Let, Permit or Allow?

Let, Permit or Allow?

“The best thing one can do when it’s raining is to let it rain.”

Henry Wadsworth Longfellow, an American poet and educator

Let, allow and permit are verbs which are sometimes confused. They are synonyms related to giving permission, but of course there are nuances which we should bear in mind. Let’s pay attention to them!


To let somebody/something do something means to allow something to happen or someone to do something by not doing anything to stop an action or by giving your permission:

  • He wanted to leave but she wouldn’t let him.
  • I’d like to let my hair grow.
  • Let me show you how much I care (in this situation the speaker uses “let” to show that they wish something very much).

Remember not to us “to” after “let”!

“Let” is also used to show that you accept what is going to happen, although you don’t like it:

  • Let it snow!


According to the Cambridge Dictionary, to permit is to allow something, and to allow is to give permission, or permit something. It is pretty confusing but remember that to permit is more formal than to allow.

Both verbs can be used with the -ing verb:

  • If they allow smoking in the restaurant, I won’t come here anymore. 
  • They don’t permit using dictionaries during the exam. 

Both verbs can be used with a noun object:

  • We allow pets in our restaurant.
  • We can’t permit this behavior.

Both verbs can be used with an object + infinitive:

  • Please allow me to stay.
  • The system will not permit you to enter the building.

To allow can also be used with 2 objects:

  • Please allow me enough time to write a report. 

To permit can be used with “of” to add formality:

  • The contract permits of only one interpretation.

To permit can also mean to make something possible:

  • If the weather permits, we’ll have a picnic on Saturday.


As a rule, “let” isn’t used with the passive, unlike “allow” and “permit” (which is more formal):

  • You are allowed to use the Internet whenever you need to.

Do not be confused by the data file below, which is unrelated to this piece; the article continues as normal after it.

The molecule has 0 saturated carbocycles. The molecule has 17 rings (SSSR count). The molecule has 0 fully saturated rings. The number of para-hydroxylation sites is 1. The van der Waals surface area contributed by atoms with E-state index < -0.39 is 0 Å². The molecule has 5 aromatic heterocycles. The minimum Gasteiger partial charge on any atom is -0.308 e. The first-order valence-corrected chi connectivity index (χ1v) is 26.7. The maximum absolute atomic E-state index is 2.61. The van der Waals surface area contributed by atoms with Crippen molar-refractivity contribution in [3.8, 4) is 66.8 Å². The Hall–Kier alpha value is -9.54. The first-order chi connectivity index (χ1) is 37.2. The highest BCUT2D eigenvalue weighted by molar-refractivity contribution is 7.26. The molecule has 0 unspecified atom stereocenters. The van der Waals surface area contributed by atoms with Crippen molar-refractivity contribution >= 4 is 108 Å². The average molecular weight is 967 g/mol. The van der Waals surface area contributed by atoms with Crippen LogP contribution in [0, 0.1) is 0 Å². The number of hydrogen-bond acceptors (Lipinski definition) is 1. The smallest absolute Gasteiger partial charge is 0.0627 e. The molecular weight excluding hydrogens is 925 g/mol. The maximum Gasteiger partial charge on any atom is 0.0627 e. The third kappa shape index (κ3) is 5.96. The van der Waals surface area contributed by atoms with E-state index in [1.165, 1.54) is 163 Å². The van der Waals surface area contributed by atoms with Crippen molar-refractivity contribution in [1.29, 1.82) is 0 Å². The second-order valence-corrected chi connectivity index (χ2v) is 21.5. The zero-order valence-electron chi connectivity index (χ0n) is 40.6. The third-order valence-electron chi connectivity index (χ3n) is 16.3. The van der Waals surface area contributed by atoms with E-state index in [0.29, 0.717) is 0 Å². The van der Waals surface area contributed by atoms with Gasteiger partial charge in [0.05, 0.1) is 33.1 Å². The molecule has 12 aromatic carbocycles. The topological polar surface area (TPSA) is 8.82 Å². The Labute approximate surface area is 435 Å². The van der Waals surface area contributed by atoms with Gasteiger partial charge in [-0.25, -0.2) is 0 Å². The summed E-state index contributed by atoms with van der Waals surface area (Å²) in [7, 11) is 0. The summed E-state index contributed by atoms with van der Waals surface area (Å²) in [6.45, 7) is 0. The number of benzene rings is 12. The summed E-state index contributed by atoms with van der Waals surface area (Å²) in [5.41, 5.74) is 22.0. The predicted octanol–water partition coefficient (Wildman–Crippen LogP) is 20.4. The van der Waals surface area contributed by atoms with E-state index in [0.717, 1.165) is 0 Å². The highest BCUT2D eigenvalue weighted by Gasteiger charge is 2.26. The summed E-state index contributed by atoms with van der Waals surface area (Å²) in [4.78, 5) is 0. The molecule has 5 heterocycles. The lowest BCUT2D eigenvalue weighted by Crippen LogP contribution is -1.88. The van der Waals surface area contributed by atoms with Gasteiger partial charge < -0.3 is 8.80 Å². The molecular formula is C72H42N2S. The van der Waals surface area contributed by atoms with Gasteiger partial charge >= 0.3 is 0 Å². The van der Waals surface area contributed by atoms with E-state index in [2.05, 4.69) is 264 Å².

• Photography is not permitted in the museum. (official public notices often use “permit” like this)


Permit (countable) is an official document permitting you do something:

  • You need a work permit to get a job in Japan.
  • You don’t need a permit to travel in this country.
  • Obtain a residence permit to stay. 

Permission (uncountable) is an action of officially allowing someone to do something:

  • You’ve got my permission to use my car.
  • Do you have your parents’ permission to do it?


Here is some more vocabulary for you. Make sure to use it appropriately, paying close attention to formality:

To take the liberty of doing sth. (formal) I took the liberty of booking the tickets for us (I did it without your permission, at my own discretion).
To let oneself do sth.  I let myself fall under your spell! (I fell in love with you, I didn’t do anything to stop myself from falling)
To allow oneself sth./to do sth.  I allowed myself to bring a bottle of champagne as a sign of gratitude.

I allowed myself a fantasy.

With your permission (formal) With your permission, I’ll submit the assignment tomorrow.
If you’ll excuse me (“will” shows willingness here, not the Future Simple tense) (formal) Now, if you’ll excuse me, I have to go.
With your indulgence (formal) With your indulgence, let me comment on the presentation.
If I may (formal) If I may, I’d like to express my opinion on the matter.
With/by your leave (formal) With your leave, I will do it now.
If you please (used in very polite requests) A cup of coffee, if you please.
If that’s OK  I’ll take this one, if that’s OK.
 If you don’t mind  I’ll open the window, if you don’t mind.

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